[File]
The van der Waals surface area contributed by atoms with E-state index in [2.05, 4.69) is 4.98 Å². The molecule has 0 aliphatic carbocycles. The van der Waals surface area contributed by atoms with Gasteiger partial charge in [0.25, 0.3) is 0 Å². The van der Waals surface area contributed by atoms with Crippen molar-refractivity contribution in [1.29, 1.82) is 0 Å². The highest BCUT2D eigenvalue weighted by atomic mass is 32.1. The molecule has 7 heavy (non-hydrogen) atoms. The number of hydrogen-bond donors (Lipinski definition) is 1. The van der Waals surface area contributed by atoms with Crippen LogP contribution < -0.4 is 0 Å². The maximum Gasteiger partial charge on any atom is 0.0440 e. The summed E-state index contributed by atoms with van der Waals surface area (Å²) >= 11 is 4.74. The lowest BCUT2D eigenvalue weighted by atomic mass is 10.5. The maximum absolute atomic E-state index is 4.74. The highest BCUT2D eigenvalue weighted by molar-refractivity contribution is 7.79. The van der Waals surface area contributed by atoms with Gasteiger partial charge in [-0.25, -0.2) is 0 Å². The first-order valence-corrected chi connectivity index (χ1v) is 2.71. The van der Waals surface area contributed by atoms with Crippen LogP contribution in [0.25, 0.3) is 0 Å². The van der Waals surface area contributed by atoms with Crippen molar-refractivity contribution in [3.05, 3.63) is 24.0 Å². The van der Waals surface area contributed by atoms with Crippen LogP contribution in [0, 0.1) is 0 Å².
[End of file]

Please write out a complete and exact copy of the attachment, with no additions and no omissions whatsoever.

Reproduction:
The van der Waals surface area contributed by atoms with E-state index in [2.05, 4.69) is 4.98 Å². The molecule has 0 aliphatic carbocycles. The van der Waals surface area contributed by atoms with Gasteiger partial charge in [0.25, 0.3) is 0 Å². The van der Waals surface area contributed by atoms with Crippen molar-refractivity contribution in [1.29, 1.82) is 0 Å². The highest BCUT2D eigenvalue weighted by atomic mass is 32.1. The molecule has 7 heavy (non-hydrogen) atoms. The number of hydrogen-bond donors (Lipinski definition) is 1. The van der Waals surface area contributed by atoms with Crippen LogP contribution < -0.4 is 0 Å². The maximum Gasteiger partial charge on any atom is 0.0440 e. The summed E-state index contributed by atoms with van der Waals surface area (Å²) >= 11 is 4.74. The lowest BCUT2D eigenvalue weighted by atomic mass is 10.5. The maximum absolute atomic E-state index is 4.74. The highest BCUT2D eigenvalue weighted by molar-refractivity contribution is 7.79. The van der Waals surface area contributed by atoms with Gasteiger partial charge in [-0.25, -0.2) is 0 Å². The first-order valence-corrected chi connectivity index (χ1v) is 2.71. The van der Waals surface area contributed by atoms with Crippen LogP contribution in [0.25, 0.3) is 0 Å². The van der Waals surface area contributed by atoms with Crippen molar-refractivity contribution in [3.05, 3.63) is 24.0 Å². The van der Waals surface area contributed by atoms with Crippen LogP contribution in [0, 0.1) is 0 Å².